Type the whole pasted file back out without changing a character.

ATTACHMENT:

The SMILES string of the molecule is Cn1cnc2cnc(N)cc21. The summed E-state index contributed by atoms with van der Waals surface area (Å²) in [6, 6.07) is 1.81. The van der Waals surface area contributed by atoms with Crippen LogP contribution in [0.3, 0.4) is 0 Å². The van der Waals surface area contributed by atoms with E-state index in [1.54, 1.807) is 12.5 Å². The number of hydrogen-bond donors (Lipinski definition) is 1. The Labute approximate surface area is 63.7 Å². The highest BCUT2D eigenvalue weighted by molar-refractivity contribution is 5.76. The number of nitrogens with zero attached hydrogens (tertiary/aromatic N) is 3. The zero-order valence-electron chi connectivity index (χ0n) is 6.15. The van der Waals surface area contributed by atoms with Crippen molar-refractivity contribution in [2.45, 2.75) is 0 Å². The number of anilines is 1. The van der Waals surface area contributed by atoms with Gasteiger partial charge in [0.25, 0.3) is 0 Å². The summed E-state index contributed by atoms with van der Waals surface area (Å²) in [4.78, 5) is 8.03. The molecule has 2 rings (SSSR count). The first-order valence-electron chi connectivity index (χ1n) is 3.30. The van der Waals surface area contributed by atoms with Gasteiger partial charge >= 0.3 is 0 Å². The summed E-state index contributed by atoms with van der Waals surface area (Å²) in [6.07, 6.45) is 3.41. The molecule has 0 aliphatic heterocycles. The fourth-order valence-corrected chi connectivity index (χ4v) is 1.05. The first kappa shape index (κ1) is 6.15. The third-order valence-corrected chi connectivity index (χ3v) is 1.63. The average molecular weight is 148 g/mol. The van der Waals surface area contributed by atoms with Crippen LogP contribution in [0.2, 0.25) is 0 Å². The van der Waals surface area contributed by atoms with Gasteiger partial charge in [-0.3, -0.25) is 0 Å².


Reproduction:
The SMILES string of the molecule is Cn1cnc2cnc(N)cc21. The summed E-state index contributed by atoms with van der Waals surface area (Å²) in [6, 6.07) is 1.81. The van der Waals surface area contributed by atoms with Crippen LogP contribution in [0.3, 0.4) is 0 Å². The van der Waals surface area contributed by atoms with E-state index in [1.54, 1.807) is 12.5 Å². The number of hydrogen-bond donors (Lipinski definition) is 1. The Labute approximate surface area is 63.7 Å². The highest BCUT2D eigenvalue weighted by molar-refractivity contribution is 5.76. The number of nitrogens with zero attached hydrogens (tertiary/aromatic N) is 3. The zero-order valence-electron chi connectivity index (χ0n) is 6.15. The van der Waals surface area contributed by atoms with Crippen molar-refractivity contribution in [2.45, 2.75) is 0 Å². The number of anilines is 1. The van der Waals surface area contributed by atoms with Gasteiger partial charge in [0.25, 0.3) is 0 Å². The summed E-state index contributed by atoms with van der Waals surface area (Å²) in [4.78, 5) is 8.03. The molecule has 2 rings (SSSR count). The first-order valence-electron chi connectivity index (χ1n) is 3.30. The van der Waals surface area contributed by atoms with Gasteiger partial charge >= 0.3 is 0 Å². The summed E-state index contributed by atoms with van der Waals surface area (Å²) in [6.07, 6.45) is 3.41. The molecule has 0 aliphatic heterocycles. The fourth-order valence-corrected chi connectivity index (χ4v) is 1.05. The first kappa shape index (κ1) is 6.15. The third-order valence-corrected chi connectivity index (χ3v) is 1.63. The average molecular weight is 148 g/mol. The van der Waals surface area contributed by atoms with Crippen LogP contribution in [0.2, 0.25) is 0 Å². The van der Waals surface area contributed by atoms with Gasteiger partial charge in [-0.3, -0.25) is 0 Å².